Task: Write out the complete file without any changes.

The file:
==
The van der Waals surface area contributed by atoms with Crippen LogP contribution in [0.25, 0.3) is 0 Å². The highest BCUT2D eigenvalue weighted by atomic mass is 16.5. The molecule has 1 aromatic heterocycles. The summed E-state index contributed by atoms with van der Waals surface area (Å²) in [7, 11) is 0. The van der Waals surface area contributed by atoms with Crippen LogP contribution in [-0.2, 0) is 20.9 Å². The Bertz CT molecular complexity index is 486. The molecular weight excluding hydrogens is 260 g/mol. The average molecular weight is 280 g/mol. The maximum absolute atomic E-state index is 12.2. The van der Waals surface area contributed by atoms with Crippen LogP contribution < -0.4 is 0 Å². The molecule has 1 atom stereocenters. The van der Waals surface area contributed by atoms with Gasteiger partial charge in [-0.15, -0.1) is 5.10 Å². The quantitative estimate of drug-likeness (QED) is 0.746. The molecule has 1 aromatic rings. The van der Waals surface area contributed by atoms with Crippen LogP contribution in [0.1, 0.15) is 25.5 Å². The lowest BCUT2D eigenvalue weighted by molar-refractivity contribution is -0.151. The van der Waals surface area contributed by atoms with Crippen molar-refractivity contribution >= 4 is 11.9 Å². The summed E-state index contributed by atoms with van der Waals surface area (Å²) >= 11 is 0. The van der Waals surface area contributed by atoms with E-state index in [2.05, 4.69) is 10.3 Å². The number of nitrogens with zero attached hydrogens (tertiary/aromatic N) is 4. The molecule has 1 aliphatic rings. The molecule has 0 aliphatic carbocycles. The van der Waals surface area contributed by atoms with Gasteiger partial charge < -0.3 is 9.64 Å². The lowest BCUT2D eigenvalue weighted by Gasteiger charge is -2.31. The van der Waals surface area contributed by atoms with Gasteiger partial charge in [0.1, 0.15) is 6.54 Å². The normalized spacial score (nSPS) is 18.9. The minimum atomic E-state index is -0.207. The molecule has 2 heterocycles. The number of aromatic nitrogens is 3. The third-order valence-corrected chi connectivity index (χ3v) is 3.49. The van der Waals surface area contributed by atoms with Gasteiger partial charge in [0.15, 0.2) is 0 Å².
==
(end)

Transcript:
The van der Waals surface area contributed by atoms with Crippen LogP contribution in [0.25, 0.3) is 0 Å². The highest BCUT2D eigenvalue weighted by atomic mass is 16.5. The molecule has 1 aromatic heterocycles. The summed E-state index contributed by atoms with van der Waals surface area (Å²) in [7, 11) is 0. The van der Waals surface area contributed by atoms with Crippen LogP contribution in [-0.2, 0) is 20.9 Å². The Bertz CT molecular complexity index is 486. The molecular weight excluding hydrogens is 260 g/mol. The average molecular weight is 280 g/mol. The maximum absolute atomic E-state index is 12.2. The van der Waals surface area contributed by atoms with Crippen LogP contribution < -0.4 is 0 Å². The molecule has 1 atom stereocenters. The van der Waals surface area contributed by atoms with Gasteiger partial charge in [-0.15, -0.1) is 5.10 Å². The quantitative estimate of drug-likeness (QED) is 0.746. The molecule has 1 aromatic rings. The van der Waals surface area contributed by atoms with Crippen LogP contribution in [0.1, 0.15) is 25.5 Å². The lowest BCUT2D eigenvalue weighted by molar-refractivity contribution is -0.151. The van der Waals surface area contributed by atoms with Crippen molar-refractivity contribution >= 4 is 11.9 Å². The summed E-state index contributed by atoms with van der Waals surface area (Å²) >= 11 is 0. The van der Waals surface area contributed by atoms with E-state index in [2.05, 4.69) is 10.3 Å². The number of nitrogens with zero attached hydrogens (tertiary/aromatic N) is 4. The molecule has 1 aliphatic rings. The molecule has 0 aliphatic carbocycles. The van der Waals surface area contributed by atoms with Gasteiger partial charge < -0.3 is 9.64 Å². The lowest BCUT2D eigenvalue weighted by Gasteiger charge is -2.31. The van der Waals surface area contributed by atoms with Gasteiger partial charge in [0.1, 0.15) is 6.54 Å². The normalized spacial score (nSPS) is 18.9. The minimum atomic E-state index is -0.207. The molecule has 2 heterocycles. The number of aromatic nitrogens is 3. The third-order valence-corrected chi connectivity index (χ3v) is 3.49. The van der Waals surface area contributed by atoms with Gasteiger partial charge in [0.15, 0.2) is 0 Å².